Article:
Amazon have taken the decision to scrap most of their fashion private labels created to sell own clothing according to the WSJ. Dozens will go, reducing the number from 30 to just 3, although some popular items will be rebranded to enable Amazon Fashion to carry on selling them.
Ostensibly, this appears to be a move to placate the US Federal Trade Commission and stave off an anti-trust case which accuses the marketplace of unfair competition with third party sellers. Amazon are accused of using third party data to create popular products and then give them higher visibility in search results.
Unpacking this, while Amazon are most certainly experts in knowing what sells on the marketplace, much of the data is freely available to anyone and everyone that wants to go looking for it – Amazon freely displays top selling products in each category so if you want to know you just have to start browsing.
Also, everything sold by Amazon is also shipped by Amazon, so it’s no surprise that they get high visibility in search, especially to those customer signed up to Prime giving them free expedited shipping. If you’re a third party seller with Merchant Fulfilled Orders, you’re less likely to get the save search visibility as a similar product in FBA…. unless you’re in Europe where Amazon recently made changes to solve issues the EU raised.
The truth is that Amazon probably don’t care that much and their fashion private labels have probably already served their purpose and are no longer needed. Amazon say that their private labels account for less than 1% of sales on the marketplace and so in the grand scheme of things aren’t that important anyway.
We need to look at why Amazon created fashion private labels, or indeed why they got into manufacturing goods in any category and batteries are a great case study to examine. In years gone past, major battery brands were pretty expensive, 8 AA batteries for about £12 was the norm. Amazon created their own range of Amazon Basics batteries slashing the price and selling in larger cases (12, 20, 40 batteries etc) and this led to a readjustment of battery pricing across all brands.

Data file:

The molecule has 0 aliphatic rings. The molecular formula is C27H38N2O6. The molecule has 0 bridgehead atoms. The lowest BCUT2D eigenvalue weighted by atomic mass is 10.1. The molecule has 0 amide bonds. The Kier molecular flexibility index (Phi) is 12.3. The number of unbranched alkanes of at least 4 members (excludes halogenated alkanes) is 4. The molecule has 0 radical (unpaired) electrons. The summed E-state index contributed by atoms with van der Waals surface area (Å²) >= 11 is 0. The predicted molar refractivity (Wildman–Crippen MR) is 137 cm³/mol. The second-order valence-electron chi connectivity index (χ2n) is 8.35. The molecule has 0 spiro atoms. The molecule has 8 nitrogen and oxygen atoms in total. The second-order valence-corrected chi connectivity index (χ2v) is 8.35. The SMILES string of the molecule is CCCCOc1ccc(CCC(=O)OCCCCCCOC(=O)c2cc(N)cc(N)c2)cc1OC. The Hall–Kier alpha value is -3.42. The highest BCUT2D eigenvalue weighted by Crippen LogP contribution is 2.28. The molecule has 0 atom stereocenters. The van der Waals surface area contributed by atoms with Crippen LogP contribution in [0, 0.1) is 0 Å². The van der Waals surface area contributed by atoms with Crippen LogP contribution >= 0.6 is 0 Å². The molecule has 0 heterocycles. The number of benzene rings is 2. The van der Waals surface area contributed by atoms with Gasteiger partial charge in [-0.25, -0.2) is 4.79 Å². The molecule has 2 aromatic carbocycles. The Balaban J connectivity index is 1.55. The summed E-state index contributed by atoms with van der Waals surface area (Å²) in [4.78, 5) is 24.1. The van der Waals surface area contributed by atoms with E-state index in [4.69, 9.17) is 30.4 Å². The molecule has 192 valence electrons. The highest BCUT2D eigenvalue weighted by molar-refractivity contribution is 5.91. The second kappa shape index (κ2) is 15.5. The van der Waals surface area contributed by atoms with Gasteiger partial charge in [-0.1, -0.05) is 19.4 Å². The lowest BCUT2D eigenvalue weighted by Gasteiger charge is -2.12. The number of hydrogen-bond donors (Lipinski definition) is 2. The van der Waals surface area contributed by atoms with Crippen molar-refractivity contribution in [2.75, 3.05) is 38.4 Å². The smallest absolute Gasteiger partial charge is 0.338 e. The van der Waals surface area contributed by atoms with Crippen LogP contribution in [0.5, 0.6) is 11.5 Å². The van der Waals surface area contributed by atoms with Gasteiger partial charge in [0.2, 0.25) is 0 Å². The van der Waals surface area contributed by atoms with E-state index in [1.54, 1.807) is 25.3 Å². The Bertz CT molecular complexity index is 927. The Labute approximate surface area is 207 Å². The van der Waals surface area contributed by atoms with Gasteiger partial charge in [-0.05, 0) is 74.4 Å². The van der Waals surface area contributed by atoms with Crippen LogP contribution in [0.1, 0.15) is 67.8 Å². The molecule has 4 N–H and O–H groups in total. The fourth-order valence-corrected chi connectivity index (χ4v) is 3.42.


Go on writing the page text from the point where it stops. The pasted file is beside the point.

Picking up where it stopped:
Amazon’s reasoning was that if you’re buying a product on their site that needed batteries they wanted you to be able to get them at a reasonable price, and as none of the manufacturers were lowering their costs the only way that they could move the market was make their own. Today on Amazon, prices for major brands are markedly lower and that’s the outcome Amazon wanted.
So, Amazon might introduce products because they want to readjust the market price, but the other reason is when they see a gap in the market with short supply. But they really don’t want to manufacture products at all – their business is to get other people to manufacture and stock products leaving Amazon to sell (and often fulfil orders from FBA). The can’t possible stock everything and certainly can’t manufacture everything, that’s what they empower third party sellers for.
So cutting back on fashion private labels probably won’t hurt Amazon and indeed they’re probably even relieved in some ways that they can scrap them. Having purchased a decent pair of jeans for a tenner from Amazon Fashion, they’ve hooked me into buying fashion on the marketplace and now they’ve stopped selling that own brand other sellers have introduced offerings at similar quality and price point. Job done, and if closing most of their private labels keeps the Federal Trade Commission off their back that’s probably all that was needed to make the decision one they take today instead of in a year or so’s time.